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Challenges

# Reverse engineer the colors for a layout.

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At my job we have to sometimes lay out materials. Materials come in large long rolls and are cut into smaller pieces when being laid out.

When we order the rolls we draw up a layout document which describes how we are going to cut them and layout the pieces. This tells the manufacturer how we are going to use the rolls so they can make all the right adjustments. We then use the document when actually laying the materials out.

In reality these documents are very complex and include a lot of information, however for this challenge I will simplify them. We will say pieces are placed in a 1-dimensional list with no gaps. The document indicates which pieces come from which rolls and the order in which they are cut.The document uses color to indicate which roll each piece comes from and numbers them in order. However sometimes things don't get printed in color, or colors get smudged. But usually you can still figure out which pieces come from which rolls based on the numbers alone, since there are some constraints on how things can be placed.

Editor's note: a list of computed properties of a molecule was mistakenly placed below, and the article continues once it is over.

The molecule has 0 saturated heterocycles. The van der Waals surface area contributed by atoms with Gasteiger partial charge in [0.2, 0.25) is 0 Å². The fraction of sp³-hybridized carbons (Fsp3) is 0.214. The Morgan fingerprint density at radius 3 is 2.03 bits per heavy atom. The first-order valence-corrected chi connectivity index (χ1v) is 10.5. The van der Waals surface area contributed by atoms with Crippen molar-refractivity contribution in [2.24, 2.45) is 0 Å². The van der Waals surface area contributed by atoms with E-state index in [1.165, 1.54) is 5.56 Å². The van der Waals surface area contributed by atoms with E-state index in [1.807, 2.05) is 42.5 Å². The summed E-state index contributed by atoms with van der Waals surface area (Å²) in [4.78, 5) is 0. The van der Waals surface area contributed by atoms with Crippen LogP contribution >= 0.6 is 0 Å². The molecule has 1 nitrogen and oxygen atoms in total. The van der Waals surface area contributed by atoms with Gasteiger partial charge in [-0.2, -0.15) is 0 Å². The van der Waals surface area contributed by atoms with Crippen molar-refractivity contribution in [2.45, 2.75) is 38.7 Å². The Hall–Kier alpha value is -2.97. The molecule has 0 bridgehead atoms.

Here are the two constraints:

1. We lay out pieces from the same roll in order, so 1 is the first piece to be laid out, then 2 etc.
2. If the piece number is greater than 1 it must be placed adjacent to another piece from the same roll.

So if we look at the following layout:

1,2,1,3


We can see that there are two rolls, since there are two 1s. We can also see that one of the rolls has 3 pieces since there is a piece labeled 3. The 3 is next to a 1, so they must come from the same roll, thus the pieces come from the following rolls:

[1,2,1,3]
[0,1,1,1]


In this challenge you are going to write a program which determines the color information based on a colorless layout.

Take as input a list of positive integers representing a layout. Each integer is a piece number. Output a lists of integers representing the possible colorings of the layout.

Each coloring should be a list of integers with the same length as the input such that iff the pieces at two indices are from the same roll the same integer is at those indices in the coloring.

If there is no way to color the layout, output an empty list, if it is ambiguous output all the possible colorings.

If there is no layout just output an empty list.

This is code-golf, so the goal is to minimize the size of your source code as measured in bytes.

# Test cases

The output does not have to exactly match the ones given here, the possibilities can be given in any order, and the rolls can be assigned different numbers, so long as each roll is assigned a different number.

[1,2,1] -> [[0,0,1], [0,1,1]]
[2,1,3,2,1] -> [[0,0,0,1,1], [0,0,1,1,1]]
[1,2,1,2,1] -> [[0,0,1,1,2], [0,0,1,2,2], [0,1,1,2,2]]
[1,6] -> []
[4,2,3,1] -> []
[1] -> [[0]]
[1,2,3,4] -> [[0,0,0,0]]
[4,3,1,2] -> [[0,0,0,0]]
[3,1,2,4] -> [[0,0,0,0]]
[1,2,1,3] -> [[0,1,1,1]]

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